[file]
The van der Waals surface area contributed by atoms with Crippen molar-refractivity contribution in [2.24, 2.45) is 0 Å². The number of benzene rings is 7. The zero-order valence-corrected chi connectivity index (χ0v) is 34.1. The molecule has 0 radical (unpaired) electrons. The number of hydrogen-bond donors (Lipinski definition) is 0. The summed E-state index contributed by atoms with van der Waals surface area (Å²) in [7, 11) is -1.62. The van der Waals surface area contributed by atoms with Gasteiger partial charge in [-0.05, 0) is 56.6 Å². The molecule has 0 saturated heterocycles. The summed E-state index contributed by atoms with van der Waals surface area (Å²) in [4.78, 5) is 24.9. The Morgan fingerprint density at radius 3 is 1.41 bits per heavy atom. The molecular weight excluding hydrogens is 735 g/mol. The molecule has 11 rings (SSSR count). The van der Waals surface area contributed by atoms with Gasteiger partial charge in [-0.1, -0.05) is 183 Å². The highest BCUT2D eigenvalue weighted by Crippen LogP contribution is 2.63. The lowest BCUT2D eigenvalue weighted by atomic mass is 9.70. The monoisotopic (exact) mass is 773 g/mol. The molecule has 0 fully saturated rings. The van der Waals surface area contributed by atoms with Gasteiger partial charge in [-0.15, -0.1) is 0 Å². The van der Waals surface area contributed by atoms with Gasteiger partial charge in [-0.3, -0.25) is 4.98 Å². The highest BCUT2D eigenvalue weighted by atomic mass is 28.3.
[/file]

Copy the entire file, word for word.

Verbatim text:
The van der Waals surface area contributed by atoms with Crippen molar-refractivity contribution in [2.24, 2.45) is 0 Å². The number of benzene rings is 7. The zero-order valence-corrected chi connectivity index (χ0v) is 34.1. The molecule has 0 radical (unpaired) electrons. The number of hydrogen-bond donors (Lipinski definition) is 0. The summed E-state index contributed by atoms with van der Waals surface area (Å²) in [7, 11) is -1.62. The van der Waals surface area contributed by atoms with Gasteiger partial charge in [-0.05, 0) is 56.6 Å². The molecule has 0 saturated heterocycles. The summed E-state index contributed by atoms with van der Waals surface area (Å²) in [4.78, 5) is 24.9. The Morgan fingerprint density at radius 3 is 1.41 bits per heavy atom. The molecular weight excluding hydrogens is 735 g/mol. The molecule has 11 rings (SSSR count). The van der Waals surface area contributed by atoms with Gasteiger partial charge in [-0.1, -0.05) is 183 Å². The highest BCUT2D eigenvalue weighted by Crippen LogP contribution is 2.63. The lowest BCUT2D eigenvalue weighted by atomic mass is 9.70. The monoisotopic (exact) mass is 773 g/mol. The molecule has 0 fully saturated rings. The van der Waals surface area contributed by atoms with Gasteiger partial charge in [-0.15, -0.1) is 0 Å². The van der Waals surface area contributed by atoms with Gasteiger partial charge in [-0.3, -0.25) is 4.98 Å². The highest BCUT2D eigenvalue weighted by atomic mass is 28.3.